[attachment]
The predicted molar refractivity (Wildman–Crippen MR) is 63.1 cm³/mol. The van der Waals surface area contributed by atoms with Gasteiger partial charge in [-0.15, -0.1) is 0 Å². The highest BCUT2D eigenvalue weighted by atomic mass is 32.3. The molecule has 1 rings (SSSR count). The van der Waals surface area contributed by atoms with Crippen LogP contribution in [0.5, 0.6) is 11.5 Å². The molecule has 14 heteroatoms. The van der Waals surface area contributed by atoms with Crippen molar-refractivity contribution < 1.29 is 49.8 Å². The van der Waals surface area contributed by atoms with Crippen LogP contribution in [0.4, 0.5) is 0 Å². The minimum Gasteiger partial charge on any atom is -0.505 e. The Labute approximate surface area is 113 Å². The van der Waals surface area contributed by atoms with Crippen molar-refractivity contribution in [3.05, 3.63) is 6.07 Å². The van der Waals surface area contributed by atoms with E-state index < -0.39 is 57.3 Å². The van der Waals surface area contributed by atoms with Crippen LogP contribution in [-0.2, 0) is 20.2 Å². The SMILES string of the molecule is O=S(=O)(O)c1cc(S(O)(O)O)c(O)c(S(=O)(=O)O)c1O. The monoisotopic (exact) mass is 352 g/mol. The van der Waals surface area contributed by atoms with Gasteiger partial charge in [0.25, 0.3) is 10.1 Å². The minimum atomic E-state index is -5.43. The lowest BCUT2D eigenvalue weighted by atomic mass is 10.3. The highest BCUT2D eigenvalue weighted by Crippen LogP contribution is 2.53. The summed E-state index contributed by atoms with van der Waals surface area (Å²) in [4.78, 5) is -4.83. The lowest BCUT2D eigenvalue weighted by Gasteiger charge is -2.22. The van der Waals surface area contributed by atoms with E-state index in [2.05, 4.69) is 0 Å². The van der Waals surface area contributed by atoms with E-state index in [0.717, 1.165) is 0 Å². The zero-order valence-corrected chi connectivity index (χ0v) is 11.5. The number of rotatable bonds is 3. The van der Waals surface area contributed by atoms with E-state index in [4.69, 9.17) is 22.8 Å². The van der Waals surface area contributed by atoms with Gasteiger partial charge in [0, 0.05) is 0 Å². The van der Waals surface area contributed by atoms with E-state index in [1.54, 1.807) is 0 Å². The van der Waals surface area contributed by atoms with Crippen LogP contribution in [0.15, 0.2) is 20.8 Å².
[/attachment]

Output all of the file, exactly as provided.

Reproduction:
The predicted molar refractivity (Wildman–Crippen MR) is 63.1 cm³/mol. The van der Waals surface area contributed by atoms with Gasteiger partial charge in [-0.15, -0.1) is 0 Å². The highest BCUT2D eigenvalue weighted by atomic mass is 32.3. The molecule has 1 rings (SSSR count). The van der Waals surface area contributed by atoms with Crippen LogP contribution in [0.5, 0.6) is 11.5 Å². The molecule has 14 heteroatoms. The van der Waals surface area contributed by atoms with Crippen molar-refractivity contribution < 1.29 is 49.8 Å². The van der Waals surface area contributed by atoms with Crippen LogP contribution in [0.4, 0.5) is 0 Å². The minimum Gasteiger partial charge on any atom is -0.505 e. The Labute approximate surface area is 113 Å². The van der Waals surface area contributed by atoms with Crippen molar-refractivity contribution in [3.05, 3.63) is 6.07 Å². The van der Waals surface area contributed by atoms with E-state index < -0.39 is 57.3 Å². The van der Waals surface area contributed by atoms with Crippen LogP contribution in [-0.2, 0) is 20.2 Å². The SMILES string of the molecule is O=S(=O)(O)c1cc(S(O)(O)O)c(O)c(S(=O)(=O)O)c1O. The monoisotopic (exact) mass is 352 g/mol. The van der Waals surface area contributed by atoms with Gasteiger partial charge in [0.25, 0.3) is 10.1 Å². The minimum atomic E-state index is -5.43. The lowest BCUT2D eigenvalue weighted by atomic mass is 10.3. The highest BCUT2D eigenvalue weighted by Crippen LogP contribution is 2.53. The summed E-state index contributed by atoms with van der Waals surface area (Å²) in [4.78, 5) is -4.83. The lowest BCUT2D eigenvalue weighted by Gasteiger charge is -2.22. The van der Waals surface area contributed by atoms with E-state index in [2.05, 4.69) is 0 Å². The van der Waals surface area contributed by atoms with E-state index in [0.717, 1.165) is 0 Å². The zero-order valence-corrected chi connectivity index (χ0v) is 11.5. The number of rotatable bonds is 3. The van der Waals surface area contributed by atoms with E-state index in [4.69, 9.17) is 22.8 Å². The van der Waals surface area contributed by atoms with Gasteiger partial charge in [0, 0.05) is 0 Å². The van der Waals surface area contributed by atoms with E-state index in [1.54, 1.807) is 0 Å². The van der Waals surface area contributed by atoms with Crippen LogP contribution in [0.15, 0.2) is 20.8 Å².